By Wallace Witkowski and Anora Mahmudova, MarketWatch
Slump in oil futures puts pressure on energy sector
U.S. stocks edged modestly higher Monday after stronger-than-expected consumer spending data underlined the view that the economy is growing at a steady pace, while a drop in oil prices and election uncertainty weighed on the minds of investors.
Data earlier showed Americans increased spending in September by the fastest amount in three months, while inflation as measured by the PCE index, favored by the Federal Reserve, rose 0.2%.
Monday's economic data are consistent with previous releases suggesting the Federal Reserve is likely to raise interest rates in December.
However, a renewed selloff by oil futures (http://www.marketwatch.com/story/oil-prices-slump-as-doubts-grow-over-opec-output-deal-2016-10-31) amid increased doubts that major oil producing nations will cut production capped gains.
The S&P 500 rose 3 points, or 0.2%, at 2,130, with eight of the 11 main sectors trading higher and the energy sector declining 1%. Utilities and real estate led the gains.
"Consumer spending is a big driver of the economy, so when spending is good it means companies are able to grow their businesses," said Karyn Cavanaugh, senior market strategist at Voya Financial.
Cavanaugh noted that while 60% of companies are beating earnings estimates this season, the upside for the stock market is limited as markets are fairly valued.
"Investors want to see companies not just beating lowered estimates, but showing actual growth in revenues and profits," Cavanaugh said.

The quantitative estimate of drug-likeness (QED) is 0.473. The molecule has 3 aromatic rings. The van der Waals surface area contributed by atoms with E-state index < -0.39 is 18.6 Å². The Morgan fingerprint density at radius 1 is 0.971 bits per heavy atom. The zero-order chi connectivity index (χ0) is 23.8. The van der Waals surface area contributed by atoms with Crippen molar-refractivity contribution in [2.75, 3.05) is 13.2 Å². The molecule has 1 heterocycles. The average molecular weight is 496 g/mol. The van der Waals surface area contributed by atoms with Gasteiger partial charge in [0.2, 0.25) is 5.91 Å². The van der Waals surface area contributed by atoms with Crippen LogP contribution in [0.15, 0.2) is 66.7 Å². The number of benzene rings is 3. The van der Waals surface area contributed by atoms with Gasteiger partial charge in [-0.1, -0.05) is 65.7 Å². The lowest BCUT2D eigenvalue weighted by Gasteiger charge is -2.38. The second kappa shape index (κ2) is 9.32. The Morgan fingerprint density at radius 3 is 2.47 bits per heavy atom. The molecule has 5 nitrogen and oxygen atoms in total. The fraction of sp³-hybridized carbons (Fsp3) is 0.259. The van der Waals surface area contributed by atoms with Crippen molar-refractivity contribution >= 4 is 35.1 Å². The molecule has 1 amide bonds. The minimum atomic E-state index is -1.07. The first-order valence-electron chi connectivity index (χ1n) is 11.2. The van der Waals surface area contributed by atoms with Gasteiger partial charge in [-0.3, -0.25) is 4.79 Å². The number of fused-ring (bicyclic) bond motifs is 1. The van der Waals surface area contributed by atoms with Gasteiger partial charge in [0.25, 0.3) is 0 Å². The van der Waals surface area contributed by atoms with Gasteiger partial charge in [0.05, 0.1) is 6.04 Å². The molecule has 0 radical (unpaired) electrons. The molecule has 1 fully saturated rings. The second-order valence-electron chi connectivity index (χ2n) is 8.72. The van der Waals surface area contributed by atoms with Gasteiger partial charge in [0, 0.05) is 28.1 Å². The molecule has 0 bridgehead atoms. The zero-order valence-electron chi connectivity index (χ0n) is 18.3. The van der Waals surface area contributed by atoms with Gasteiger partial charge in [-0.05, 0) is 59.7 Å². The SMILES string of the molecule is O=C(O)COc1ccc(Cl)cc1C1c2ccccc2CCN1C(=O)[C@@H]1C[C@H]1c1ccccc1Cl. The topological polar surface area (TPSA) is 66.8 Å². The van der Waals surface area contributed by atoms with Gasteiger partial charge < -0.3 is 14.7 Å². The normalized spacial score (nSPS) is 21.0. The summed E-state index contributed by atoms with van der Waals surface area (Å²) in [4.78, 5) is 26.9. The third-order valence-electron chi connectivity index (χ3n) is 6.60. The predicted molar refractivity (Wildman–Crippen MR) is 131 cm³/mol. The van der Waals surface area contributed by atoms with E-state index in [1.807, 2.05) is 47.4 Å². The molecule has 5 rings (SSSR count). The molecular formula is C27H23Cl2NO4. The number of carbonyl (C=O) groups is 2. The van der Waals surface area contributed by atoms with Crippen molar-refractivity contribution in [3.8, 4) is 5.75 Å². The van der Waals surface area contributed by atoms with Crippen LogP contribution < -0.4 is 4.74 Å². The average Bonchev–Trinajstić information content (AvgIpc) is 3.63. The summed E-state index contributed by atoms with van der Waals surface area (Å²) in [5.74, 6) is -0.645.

The Dow Jones Industrial Average advanced 12 points to 18,173, with a gain in Chevron Corp.(CVX) shares being offset by a decline in ExxonMobil Corp.(XOM) shares following a Goldman Sachs note (http://blogs.barrons.com/stockstowatchtoday/2016/10/31/goldman-sachs-dump-exxon-buy-chevron/) recommending dumping ExxonMobil for Chevron. Meanwhile, the Nasdaq Composite Index rose 6 points, or 0.1%, to 5,196.
Investors remained cautious following new developments in the Federal Bureau of Investigation probe into Hillary Clinton's emails and how the investigation could impact the poll numbers.
The news that FBI Director James Comey sent a letter to Congress saying the agency was taking another look at the use of a private server (http://www.marketwatch.com/story/clinton-emails-give-fbis-comey-a-second-chance-to-influence-a-presidential-election-2016-10-30) by Democratic presidential nominee Clinton while she was secretary of state sent jitters across the stock market on Friday (http://www.marketwatch.com/story/stock-market-braces-for-political-jitters-as-fed-likely-to-stand-pat-2016-10-29).
Senate Democratic leader Harry Reid said Sunday that Comey may have broken the law that prohibits federal officials from using their office to influence an election (http://www.marketwatch.com/story/harry-reid-says-fbi-director-may-have-broken-the-law-2016-10-30).
"Everybody is focused on the Clinton email story waiting for more detail from the FBI," said Randy Frederick, managing director of trading and derivatives at Schwab Center for Financial Research.
Add to that the Federal Reserve's two-day policy meeting concluding on Wednesday and a heavy week of data, and you get the unusual situation where the stock market is up slightly and the CBOE Volatility Index is up more than 6% on the session, following a creeping up of the so-called fear-index last week, Frederick said.
Most economists do not expect the Fed to act (http://www.marketwatch.com/story/jobs-report-for-october-to-set-stage-for-final-act-in-fed-interest-rate-drama-2016-10-30) on interest rates ahead of the Nov. 8 presidential election, nor ahead of Friday's nonfarm payroll data release. Investors, however, will be combing the Fed's statement for any signs of dovishness from the central bank given the high probability for a rate increase in December, Frederick said.